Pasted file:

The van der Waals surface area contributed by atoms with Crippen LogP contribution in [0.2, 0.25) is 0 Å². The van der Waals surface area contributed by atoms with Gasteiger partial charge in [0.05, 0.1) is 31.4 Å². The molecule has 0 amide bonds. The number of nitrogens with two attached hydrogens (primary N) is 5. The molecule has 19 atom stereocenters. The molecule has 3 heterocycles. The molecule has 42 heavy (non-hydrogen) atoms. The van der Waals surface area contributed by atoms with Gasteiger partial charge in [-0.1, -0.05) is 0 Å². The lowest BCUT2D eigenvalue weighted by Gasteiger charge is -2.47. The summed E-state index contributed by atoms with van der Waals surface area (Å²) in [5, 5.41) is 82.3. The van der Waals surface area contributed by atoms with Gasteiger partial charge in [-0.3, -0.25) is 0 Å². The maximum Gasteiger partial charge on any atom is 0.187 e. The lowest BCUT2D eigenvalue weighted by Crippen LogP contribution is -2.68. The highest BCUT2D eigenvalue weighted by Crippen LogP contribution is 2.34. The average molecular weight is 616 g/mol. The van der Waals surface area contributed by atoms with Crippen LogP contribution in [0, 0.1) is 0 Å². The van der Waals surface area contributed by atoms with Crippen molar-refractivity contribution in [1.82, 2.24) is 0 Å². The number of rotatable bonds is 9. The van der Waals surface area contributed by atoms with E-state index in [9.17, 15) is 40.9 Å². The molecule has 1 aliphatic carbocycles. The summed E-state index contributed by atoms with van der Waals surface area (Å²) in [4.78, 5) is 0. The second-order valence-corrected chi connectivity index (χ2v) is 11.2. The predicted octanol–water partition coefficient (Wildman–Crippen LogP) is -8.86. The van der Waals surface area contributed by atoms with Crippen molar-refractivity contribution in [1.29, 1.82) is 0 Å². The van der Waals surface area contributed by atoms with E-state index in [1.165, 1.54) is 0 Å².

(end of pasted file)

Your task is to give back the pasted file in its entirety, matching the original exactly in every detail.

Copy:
The van der Waals surface area contributed by atoms with Crippen LogP contribution in [0.2, 0.25) is 0 Å². The van der Waals surface area contributed by atoms with Gasteiger partial charge in [0.05, 0.1) is 31.4 Å². The molecule has 0 amide bonds. The number of nitrogens with two attached hydrogens (primary N) is 5. The molecule has 19 atom stereocenters. The molecule has 3 heterocycles. The molecule has 42 heavy (non-hydrogen) atoms. The van der Waals surface area contributed by atoms with Gasteiger partial charge in [-0.1, -0.05) is 0 Å². The lowest BCUT2D eigenvalue weighted by Gasteiger charge is -2.47. The summed E-state index contributed by atoms with van der Waals surface area (Å²) in [5, 5.41) is 82.3. The van der Waals surface area contributed by atoms with Gasteiger partial charge in [-0.3, -0.25) is 0 Å². The maximum Gasteiger partial charge on any atom is 0.187 e. The lowest BCUT2D eigenvalue weighted by Crippen LogP contribution is -2.68. The highest BCUT2D eigenvalue weighted by Crippen LogP contribution is 2.34. The average molecular weight is 616 g/mol. The van der Waals surface area contributed by atoms with Crippen LogP contribution in [0, 0.1) is 0 Å². The van der Waals surface area contributed by atoms with Crippen molar-refractivity contribution in [1.82, 2.24) is 0 Å². The number of rotatable bonds is 9. The van der Waals surface area contributed by atoms with E-state index in [9.17, 15) is 40.9 Å². The molecule has 1 aliphatic carbocycles. The summed E-state index contributed by atoms with van der Waals surface area (Å²) in [4.78, 5) is 0. The second-order valence-corrected chi connectivity index (χ2v) is 11.2. The predicted octanol–water partition coefficient (Wildman–Crippen LogP) is -8.86. The van der Waals surface area contributed by atoms with Crippen molar-refractivity contribution in [1.29, 1.82) is 0 Å². The van der Waals surface area contributed by atoms with E-state index in [1.165, 1.54) is 0 Å².